AVR with XRAM?

nobody wrote on Monday, April 03, 2006:

I have an ATMega128 which has 32k of external RAM; I use the GCC port of FreeRTOS using winAVR 2006*.

I’d really like to use the XRAM for things like queues etc, as well as be able to use pvPortMalloc routines to allocate memory in this region. I believe I can do this relatively easily by using the __heap_start and __heap_end linker directives. However, I would like the stacks to remain in the internal memory of the AVR. Is there an easy way for  FreeRTOS to handle this? Would I have to generate an extra pvPortMalloc routine to allocate memory in the external memory (pvPortXRAMMalloc())? Or will FreeRTOS automatically allocate the stacks in the internal memory and the rest of the heap in the external memory?

Matt van de Werken.

nobody wrote on Tuesday, April 04, 2006:

Looking at the source of FreeRTOS, it seems that pvPortMalloc is not called in the taskcreate functions, although the documentation would indicate it is. The FAQ reads:

"How is RAM allocated to tasks?

To create a task the kernel makes two calls to pvPortMalloc(). The first allocates the task control block, the second allocates the task stack.

Please read the memory configuration section of the API documentation for details of the allocation scheme. "

I had interpreted this as the task creation allocates the entire stack inside the heap, however the source indicates that the stack is only referred to via pointers. So, when a task is created, the start (and end??) of the stack is retained in the (statically-allocated) heap, not the entire stack itself. So, the bottom line is I believe I am free to allocate as much heap in XRAM as I want, which will of course free up the internal ram for more stack space (to run more processes, etc).

Please correct me if I am wrong,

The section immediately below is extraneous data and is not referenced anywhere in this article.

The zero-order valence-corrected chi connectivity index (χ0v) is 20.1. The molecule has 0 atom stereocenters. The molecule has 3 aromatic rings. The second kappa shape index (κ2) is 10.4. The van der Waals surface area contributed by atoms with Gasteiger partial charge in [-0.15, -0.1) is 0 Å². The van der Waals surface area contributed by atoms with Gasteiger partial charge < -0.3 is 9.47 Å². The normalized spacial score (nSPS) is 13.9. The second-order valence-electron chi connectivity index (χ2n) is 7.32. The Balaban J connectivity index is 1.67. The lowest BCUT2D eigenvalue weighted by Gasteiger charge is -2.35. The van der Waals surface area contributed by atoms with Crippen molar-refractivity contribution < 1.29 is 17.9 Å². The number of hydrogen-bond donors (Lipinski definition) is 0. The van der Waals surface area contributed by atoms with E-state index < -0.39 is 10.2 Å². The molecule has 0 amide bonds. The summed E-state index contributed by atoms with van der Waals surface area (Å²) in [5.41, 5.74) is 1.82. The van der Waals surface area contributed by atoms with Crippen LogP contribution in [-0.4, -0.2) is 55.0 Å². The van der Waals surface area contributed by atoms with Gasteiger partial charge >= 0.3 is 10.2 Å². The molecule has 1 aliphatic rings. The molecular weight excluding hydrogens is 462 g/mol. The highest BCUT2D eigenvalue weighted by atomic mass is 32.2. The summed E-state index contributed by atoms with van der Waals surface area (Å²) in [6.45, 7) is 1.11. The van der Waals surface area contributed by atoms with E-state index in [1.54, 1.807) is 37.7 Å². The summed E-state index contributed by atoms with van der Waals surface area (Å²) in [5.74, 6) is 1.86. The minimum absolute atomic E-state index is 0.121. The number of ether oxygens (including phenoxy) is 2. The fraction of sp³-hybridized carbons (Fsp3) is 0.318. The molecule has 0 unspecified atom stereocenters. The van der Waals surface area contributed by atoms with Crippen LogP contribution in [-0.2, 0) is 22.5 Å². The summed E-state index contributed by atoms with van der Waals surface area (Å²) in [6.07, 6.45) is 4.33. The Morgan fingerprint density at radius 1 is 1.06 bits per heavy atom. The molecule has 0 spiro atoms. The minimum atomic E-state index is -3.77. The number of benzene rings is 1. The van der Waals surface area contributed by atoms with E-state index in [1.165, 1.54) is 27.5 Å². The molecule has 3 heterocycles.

Matt van de Werken.

rtel wrote on Tuesday, April 04, 2006:

Take a look at the line:

pxNewTCB = prvAllocateTCBAndStack( usStackDepth );

in xTaskCreate().  This is where the stack and the task control block are allocated - it is within the task create function.

This makes use of pvPortMalloc.  You should be able to set the memory pool used by port malloc to use your internal RAM.  If you then set your heap (allocated by the linker rather than the heap used by the kernel) to be in external RAM you could use the standard library malloc and free to allocated external memory, and pvPortMalloc/vPortFree to allocate memory from internal RAM.


nobody wrote on Wednesday, April 05, 2006:

Thanks Richard; I hadn’t looked into the xTaskCreate function in enough detail to realise it called pvPortMalloc indirectly.

Your suggestion of using the libc malloc() and free() functions to allocate memory in the XRAM while setting the pvPortMalloc function to use internal RAM is a good one. I believe that a simple __malloc_heap_start and __malloc_heap_end directive on the linker command line should fix my problem.

Am I right in assuming that the big array from which pvPortMalloc allocates memory lives in the .bss section?

On a related note, the sizes of the .bss section and the .data section, they are quite large (total 3k between them - I have a whole stack of strings I haven’t moved into program space yet). Now, if the .bss section is where the task stacks are allocated, then I can surely let these grow to almost the entire memory space, minus the stack required for main() to start, I would guess. Is this a correct assumption?

Matt van de Werken

mvdw73 wrote on Monday, April 10, 2006:

Thanks for all the suggestions, Richard; just to tie up all the loose ends, I had to adjust the linker options to get it all to work; it’s now working well (I managed to put .data in the XRAM along with the rest of the heap):

Add the following lines to the Makefile:
    LDFLAGS += -Wl,–section-start,.bss=0x800100

Note that the .bss start has to be explicitly defined, otherwise ld will stick it after the .data section, which is definitely not what we want (don’t forget that all the stacks for each process are allocated in .bss, which must therefore be in internal RAM).